So, a friend of mine asked me about my non-monogamy.
Really, he’s more of an acquaintance. A friend of a friend. A bro-y cisgender, heterosexual, black guy. Just like me. While helping our friend-in-common move apartments, he decided to ask me about the juicy details of my polyamorous life.
Do you know that part in Harry Potter and the Order of the Phoenix where Dumbledore’s Army is meeting for the first time? In an effort to elect Harry as leader, the other students start rattling off his achievements from the previous four books as proof that he’s the right person for the job. But for Harry, this isn’t an awesome highlight reel. It’s his life. He doesn’t look at it as an exciting retrospective on an action-packed journey. He sees it, accurately, as a list of all the times when he had to make hard and fast decisions or face the most dire of consequences.
So, instead I turned on the analogy machine and told him my polyamory was like baseball. Pausing to let him conjure images of bases collected and dingers knocked out the park, I moved over to talking about pitching. A pitcher at any level of organized baseball knows that you can’t just hurl the ball the same way at every batter. You can’t even pitch the same way to the same batter if the game’s circumstances have changed during or in between at-bats. Multiple situations require multiple strategies.
As it comes to polyamory, a different approach is necessary with every partner you’re involved with.
That’s the kind of space I found myself in. This acquaintance, through the storytelling of our mutual friend and from brief glimpses on social media, knows about my non-monogamy as a series of risque stories. Granted, I can definitely relay a few not-safe-for-work tales about wild nights and adult activities that would be unacceptable within a strictly monogamous relationship. But that’s not the lens through which I view my own life.
As it comes to polyamory, a different approach is necessary with every partner you’re involved with. In many cases, switching between different authentic aspects of your personality multiple times in short-shift is absolutely necessary. You may need to be the calming presence for a partner who is anxious about changes at their job. You may need to be a cheerleader for a partner who is undertaking a brand new project. You may need to be a provider of racy banter for a partner who is eagerly anticipating a hot date with you or with someone else. And just to shake it up, you may need to be all of those people over the course of an hour-long lunch break just by switching chat windows on your smartphone.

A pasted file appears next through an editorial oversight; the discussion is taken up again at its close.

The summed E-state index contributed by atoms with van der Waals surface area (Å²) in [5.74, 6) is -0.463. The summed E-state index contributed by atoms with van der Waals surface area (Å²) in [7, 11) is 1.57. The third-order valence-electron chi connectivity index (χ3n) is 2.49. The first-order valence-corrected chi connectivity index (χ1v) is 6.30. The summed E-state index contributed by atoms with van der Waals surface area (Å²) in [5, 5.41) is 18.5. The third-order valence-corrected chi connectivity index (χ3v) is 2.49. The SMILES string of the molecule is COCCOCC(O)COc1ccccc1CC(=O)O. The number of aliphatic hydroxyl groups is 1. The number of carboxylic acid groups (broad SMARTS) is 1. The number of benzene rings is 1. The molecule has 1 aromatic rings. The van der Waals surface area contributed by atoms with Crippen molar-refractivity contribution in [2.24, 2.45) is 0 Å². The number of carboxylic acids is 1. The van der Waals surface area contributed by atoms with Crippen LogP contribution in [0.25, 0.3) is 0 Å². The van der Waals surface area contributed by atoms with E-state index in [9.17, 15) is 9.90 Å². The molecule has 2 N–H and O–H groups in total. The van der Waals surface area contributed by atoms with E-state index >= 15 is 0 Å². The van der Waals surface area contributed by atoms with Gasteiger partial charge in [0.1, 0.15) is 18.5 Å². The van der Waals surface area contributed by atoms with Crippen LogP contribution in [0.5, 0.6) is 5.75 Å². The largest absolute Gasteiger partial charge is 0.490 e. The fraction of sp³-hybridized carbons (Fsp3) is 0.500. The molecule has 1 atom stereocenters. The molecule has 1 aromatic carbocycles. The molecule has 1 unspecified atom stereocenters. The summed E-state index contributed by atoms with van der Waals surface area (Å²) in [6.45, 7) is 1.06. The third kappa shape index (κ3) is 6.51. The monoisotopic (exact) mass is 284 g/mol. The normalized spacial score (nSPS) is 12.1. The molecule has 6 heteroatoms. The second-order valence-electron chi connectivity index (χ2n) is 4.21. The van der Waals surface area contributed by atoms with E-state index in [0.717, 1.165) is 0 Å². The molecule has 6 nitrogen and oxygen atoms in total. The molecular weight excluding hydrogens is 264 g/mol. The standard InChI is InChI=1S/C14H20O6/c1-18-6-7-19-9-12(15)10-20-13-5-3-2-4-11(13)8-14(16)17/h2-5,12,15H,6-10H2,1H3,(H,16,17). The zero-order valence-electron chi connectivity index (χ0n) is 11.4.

Should I remember to open doors and walk on the outside of the sidewalk? Or should I remember that chivalry is an outdated concept that infantilizes women?
Not only do you have to remember who to be, polyamory also requires remembering who your partners are. Meaning, you have to stay on top of which partner prefers to drive vs. which partner prefers to relax in the passenger seat. One of your partners loves chocolate. One of them is allergic to the corn syrup that’s often found in chocolate. Should I remember to open doors and walk on the outside of the sidewalk? Or should I remember that chivalry is an outdated concept that infantilizes women?
At the same time, it’s not just who you are for your partners’ sakes but who they are for yours. I can say unequivocally that every person I date engages me in a different way. Which makes perfect sense when you don’t view people as interchangeable warm bodies in wild sex fantasies. But more importantly than that, is the fact that each partner draws from me a unique but authentic aspect of my being. Like a multicolored pen. All ten colors are in the barrel, but each partner presses down a different lever.